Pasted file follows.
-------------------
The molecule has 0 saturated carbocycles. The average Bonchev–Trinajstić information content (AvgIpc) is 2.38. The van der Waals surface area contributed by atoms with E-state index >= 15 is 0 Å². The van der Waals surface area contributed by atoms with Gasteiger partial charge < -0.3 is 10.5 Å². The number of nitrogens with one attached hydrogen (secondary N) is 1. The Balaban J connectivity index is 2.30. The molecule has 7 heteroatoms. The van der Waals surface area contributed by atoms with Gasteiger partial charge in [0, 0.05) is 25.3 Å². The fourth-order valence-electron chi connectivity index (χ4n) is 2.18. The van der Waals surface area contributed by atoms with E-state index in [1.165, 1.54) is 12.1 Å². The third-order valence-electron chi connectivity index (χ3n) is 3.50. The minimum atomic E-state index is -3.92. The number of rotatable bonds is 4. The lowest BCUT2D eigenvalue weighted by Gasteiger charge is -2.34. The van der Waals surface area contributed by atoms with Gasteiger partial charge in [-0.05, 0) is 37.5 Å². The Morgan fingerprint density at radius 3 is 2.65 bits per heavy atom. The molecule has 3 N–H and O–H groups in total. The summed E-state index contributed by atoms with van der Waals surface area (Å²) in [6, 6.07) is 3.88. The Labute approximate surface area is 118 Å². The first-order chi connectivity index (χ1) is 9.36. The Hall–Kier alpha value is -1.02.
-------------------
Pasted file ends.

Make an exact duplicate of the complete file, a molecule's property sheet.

The molecule has 0 saturated carbocycles. The average Bonchev–Trinajstić information content (AvgIpc) is 2.38. The van der Waals surface area contributed by atoms with E-state index >= 15 is 0 Å². The van der Waals surface area contributed by atoms with Gasteiger partial charge < -0.3 is 10.5 Å². The number of nitrogens with one attached hydrogen (secondary N) is 1. The Balaban J connectivity index is 2.30. The molecule has 7 heteroatoms. The van der Waals surface area contributed by atoms with Gasteiger partial charge in [0, 0.05) is 25.3 Å². The fourth-order valence-electron chi connectivity index (χ4n) is 2.18. The van der Waals surface area contributed by atoms with E-state index in [1.165, 1.54) is 12.1 Å². The third-order valence-electron chi connectivity index (χ3n) is 3.50. The minimum atomic E-state index is -3.92. The number of rotatable bonds is 4. The lowest BCUT2D eigenvalue weighted by Gasteiger charge is -2.34. The van der Waals surface area contributed by atoms with Gasteiger partial charge in [-0.05, 0) is 37.5 Å². The Morgan fingerprint density at radius 3 is 2.65 bits per heavy atom. The molecule has 3 N–H and O–H groups in total. The summed E-state index contributed by atoms with van der Waals surface area (Å²) in [6, 6.07) is 3.88. The Labute approximate surface area is 118 Å². The first-order chi connectivity index (χ1) is 9.36. The Hall–Kier alpha value is -1.02.